The first task asked participants to listen to a series of sounds and identify whether any two consecutive sounds matched. Responses to this auditory task were used to indirectly measure mental workload.
During the second task, participants were told to be aware of their surroundings and then, after 30 seconds, told to stop walking. The experimenter then proceeded to ask whether or not they had seen a specific object and participants responded yes or no. There were a total of 10 questions asked, six of which involved an object that was present in the environment and four of which involved an object that was not present.
The hemodynamic changes measured by fNIRS and the responses to the secondary tasks showed that participants using Google Glass during the auditory task had less interference and less brain activity than the smartphone users, resulting in, presumably, a lower mental workload.
The results showed no meaningful difference between the two groups during the scenery task; however, brain activity between the two groups varied when they made a mistake.
“What we did find is that when an error was made in the situation awareness task, the way that the user’s brain responds, whether it was in the glass group or the phone group, was different…if a Glass user made an error on the situation awareness task, the brain activity went up. If a phone user made an error their brain activity went down,” McKendrick said.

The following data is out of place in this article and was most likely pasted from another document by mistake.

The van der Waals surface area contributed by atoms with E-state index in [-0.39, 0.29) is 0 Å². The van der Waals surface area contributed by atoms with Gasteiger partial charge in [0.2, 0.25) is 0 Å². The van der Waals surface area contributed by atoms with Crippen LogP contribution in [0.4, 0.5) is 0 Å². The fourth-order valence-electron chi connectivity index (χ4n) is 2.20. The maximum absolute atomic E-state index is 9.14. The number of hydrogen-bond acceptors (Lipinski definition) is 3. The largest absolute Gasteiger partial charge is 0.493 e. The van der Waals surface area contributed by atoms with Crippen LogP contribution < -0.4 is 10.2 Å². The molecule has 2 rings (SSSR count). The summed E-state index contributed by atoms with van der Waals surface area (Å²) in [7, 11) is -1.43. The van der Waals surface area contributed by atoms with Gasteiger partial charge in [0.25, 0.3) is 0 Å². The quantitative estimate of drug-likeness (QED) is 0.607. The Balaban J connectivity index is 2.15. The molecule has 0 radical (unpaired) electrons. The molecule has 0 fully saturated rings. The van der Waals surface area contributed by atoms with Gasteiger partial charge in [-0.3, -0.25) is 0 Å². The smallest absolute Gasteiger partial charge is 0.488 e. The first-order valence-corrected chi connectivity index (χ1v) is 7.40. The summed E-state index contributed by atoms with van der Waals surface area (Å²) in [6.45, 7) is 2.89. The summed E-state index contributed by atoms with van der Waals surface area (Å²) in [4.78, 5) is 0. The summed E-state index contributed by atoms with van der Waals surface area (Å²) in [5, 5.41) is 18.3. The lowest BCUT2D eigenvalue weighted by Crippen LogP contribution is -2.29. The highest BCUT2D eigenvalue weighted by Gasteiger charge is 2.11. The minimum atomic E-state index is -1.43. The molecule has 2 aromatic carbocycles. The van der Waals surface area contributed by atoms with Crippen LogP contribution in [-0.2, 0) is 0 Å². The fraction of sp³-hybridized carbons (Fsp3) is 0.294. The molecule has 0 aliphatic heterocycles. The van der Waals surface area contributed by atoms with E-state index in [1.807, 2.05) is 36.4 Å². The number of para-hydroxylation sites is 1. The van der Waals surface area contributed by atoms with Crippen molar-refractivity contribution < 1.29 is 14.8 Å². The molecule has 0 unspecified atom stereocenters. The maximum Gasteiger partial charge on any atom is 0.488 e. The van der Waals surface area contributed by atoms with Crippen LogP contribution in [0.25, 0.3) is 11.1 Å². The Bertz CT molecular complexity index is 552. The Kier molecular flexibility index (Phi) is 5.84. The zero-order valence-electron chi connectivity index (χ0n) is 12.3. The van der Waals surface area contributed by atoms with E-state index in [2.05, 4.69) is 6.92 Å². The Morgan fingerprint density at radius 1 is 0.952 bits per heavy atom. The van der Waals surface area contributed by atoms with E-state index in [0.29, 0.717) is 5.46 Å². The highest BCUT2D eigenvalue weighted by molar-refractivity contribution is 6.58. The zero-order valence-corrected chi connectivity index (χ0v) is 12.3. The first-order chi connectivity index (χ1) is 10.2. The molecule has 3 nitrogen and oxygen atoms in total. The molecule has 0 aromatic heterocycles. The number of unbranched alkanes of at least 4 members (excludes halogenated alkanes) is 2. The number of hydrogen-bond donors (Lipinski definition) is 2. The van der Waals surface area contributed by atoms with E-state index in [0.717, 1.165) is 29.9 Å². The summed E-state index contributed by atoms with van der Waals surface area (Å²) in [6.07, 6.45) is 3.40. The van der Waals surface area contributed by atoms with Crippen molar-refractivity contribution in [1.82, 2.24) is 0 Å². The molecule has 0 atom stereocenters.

From these variations, the experimenters inferred that the reason phone users made an error was because they ceased to do the scenery probe and focused solely on navigating.
Google Glass participants, however, displayed increased brain activity when an error was made.
After hearing the results of the study, sophomore Andrew Nicholson is not surprised.
“Obviously it’s not the same as having it right in front of your eyes, but being able to see information that matters without all of the other distractions involved with picking up your phone makes a world of difference in efficiency and attention,” Nicholson said via email.
McKendrick believes the way to move both this field and technology forward is to combine the two.
“It’s all about testing technology. One of the problems with Google and a lot of these other tech companies is that they take what they call an agile approach…[This means] that we’re going to give you the minimal viable product, and the user is then going to be the test subject, effectively. At the same time, when they do determine what the minimal viable product is they don’t do any research at all on what’s going on in your brain,” McKendrick said.
By having these companies utilize neuroergonomic research, they will be able to provide products that are optimal for your brain and body, McKendrick said.
As for investing in wearable displays, it seems as though tech companies have additional economic and social problems to overcome.
“As far as glasses, I might be interested in the future, but the price point right now is daunting. I also think smart glasses are a little too Black Mirror. We don’t always need a screen in front of us,” Nicholson said.